Activities to Improve Fine Motor Skills



1. Pencil Grasp- The child should be instructed to use a mature pencil grasp. The pencil is to be held between the tips of the first finger and thumb, resting on the middle finger.
2. Alternative Grips- A triangular-shaped grip could be placed on the pencil to help the youngster understand that the pencil is held in three spots with three points on the fingers. There are many other commercial grips available as well.
3. Posture- It is important for the child to sit correctly in the chair for optimal writing ability. The body should be squarely in the chair with feet firmly on the floor. The child is to face the desk or table squarely with no twisting or leaning of the body or neck. Papers should be slanted slightly and the non-writing hand should hold papers still.
4. Tracing- Draw lines from straight to increasingly curved and wavy on a paper and have the child trace them as accurately as possible. This can also be used with letters, numbers, shapes, etc.
5. Mazes- Many maze workbooks are produced commercially and would be helpful. Encourage the child to draw lines from the beginning of the road to end without touching the sides of the rode.
6. Dots- Have the child complete the connect-the-dot pictures as accurately as possible with straight lines between dots.
7. Scissors- Have the child improve cutting accuracy by cutting straight lines, wavy lines, circles and/or complex patterns with increasing difficulty as the child develops skill. Cutting play doh helps improve muscle strength.
8. Coloring- Encourage accuracy in coloring within boundaries beginning with large areas and progressing to smaller sections. Use various modalities from crayons, to magic markers, to paints, etc.
9. Clay/Play-Doh- Encourage the youngster to manipulate clay in order to strengthen the fingers. The child could be asked to try to make a “ball”, “pancake”, or “snake” to use a variety of muscles. Also the child can try to make letters and numbers out of the clay.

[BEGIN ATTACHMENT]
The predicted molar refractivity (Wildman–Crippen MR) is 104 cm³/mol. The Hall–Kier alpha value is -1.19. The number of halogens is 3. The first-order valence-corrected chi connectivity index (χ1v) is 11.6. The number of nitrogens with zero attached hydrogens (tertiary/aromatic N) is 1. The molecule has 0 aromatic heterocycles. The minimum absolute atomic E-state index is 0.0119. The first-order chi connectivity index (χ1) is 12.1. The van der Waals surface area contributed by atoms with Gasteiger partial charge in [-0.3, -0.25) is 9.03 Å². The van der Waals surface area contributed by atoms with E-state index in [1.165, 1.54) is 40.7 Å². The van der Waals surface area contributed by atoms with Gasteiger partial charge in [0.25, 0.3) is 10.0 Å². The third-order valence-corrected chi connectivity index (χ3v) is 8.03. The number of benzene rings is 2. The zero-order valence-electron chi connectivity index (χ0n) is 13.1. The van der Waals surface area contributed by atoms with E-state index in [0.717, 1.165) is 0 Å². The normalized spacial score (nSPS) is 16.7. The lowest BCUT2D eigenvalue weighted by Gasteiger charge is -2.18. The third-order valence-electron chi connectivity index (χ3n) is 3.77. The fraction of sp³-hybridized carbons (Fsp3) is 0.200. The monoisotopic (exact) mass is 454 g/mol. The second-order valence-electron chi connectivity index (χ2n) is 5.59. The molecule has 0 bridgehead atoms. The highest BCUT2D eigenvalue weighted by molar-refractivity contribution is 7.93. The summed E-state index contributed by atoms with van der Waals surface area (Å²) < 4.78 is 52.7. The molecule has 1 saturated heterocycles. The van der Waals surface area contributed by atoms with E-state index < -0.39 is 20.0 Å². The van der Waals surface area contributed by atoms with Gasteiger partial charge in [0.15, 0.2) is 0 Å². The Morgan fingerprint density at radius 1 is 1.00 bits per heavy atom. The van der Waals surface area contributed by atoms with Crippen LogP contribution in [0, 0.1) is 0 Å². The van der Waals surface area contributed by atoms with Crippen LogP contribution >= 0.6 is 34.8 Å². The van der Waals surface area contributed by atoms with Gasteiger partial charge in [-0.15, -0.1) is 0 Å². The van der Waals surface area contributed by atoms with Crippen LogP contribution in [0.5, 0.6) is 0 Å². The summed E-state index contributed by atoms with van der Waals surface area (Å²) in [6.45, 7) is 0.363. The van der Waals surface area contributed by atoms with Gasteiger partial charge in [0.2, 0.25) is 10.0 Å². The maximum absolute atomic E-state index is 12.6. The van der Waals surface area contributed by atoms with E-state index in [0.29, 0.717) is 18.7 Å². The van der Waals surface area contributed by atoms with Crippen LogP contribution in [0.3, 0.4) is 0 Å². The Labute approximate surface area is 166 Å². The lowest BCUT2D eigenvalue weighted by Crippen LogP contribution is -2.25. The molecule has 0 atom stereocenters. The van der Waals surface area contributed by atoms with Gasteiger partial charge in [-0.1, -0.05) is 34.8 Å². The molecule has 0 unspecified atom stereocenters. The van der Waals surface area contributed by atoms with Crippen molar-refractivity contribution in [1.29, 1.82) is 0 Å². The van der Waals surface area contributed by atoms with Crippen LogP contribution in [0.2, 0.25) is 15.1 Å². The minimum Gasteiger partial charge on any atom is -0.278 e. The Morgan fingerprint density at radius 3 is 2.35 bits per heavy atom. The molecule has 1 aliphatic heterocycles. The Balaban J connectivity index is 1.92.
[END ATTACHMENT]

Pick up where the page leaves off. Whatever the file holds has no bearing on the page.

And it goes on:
10. Pegboard- The child could make pictures or designs with a pegboard or “Lite-Brite” to encourage small and manipulations. Or have the child remove pegs using a clothespin held with the first finger and thumb to strengthen the pinch grasp.
11. Bead Stringing- Have the child string various sizes and shapes of beads.
12. Lacing Cards- Have the child “lace” pictures or letters.
13. Finger Paints- Work with this modality.
14. Buttoning- Begin with large buttons with the article of clothing off the body and proceed to increasingly smaller buttons. Then use large buttons on clothing on the body and work toward smaller buttons. Also try to change where on the body the buttons are (pants, shirtfront, sleeves, collar, etc.).
15. Zipping- As with buttons, being off the body and then proceed to working on articles of clothing on the body. Remember that connecting, for example, two sides of a jacket is different, for example the fly on a pair of pants.

16. Tying- This skill needs to be taught with long laces or string off the body before transferring the skill to shoes or clothing. GO very slowly one step at a time with each step mastered before proceeding to the next.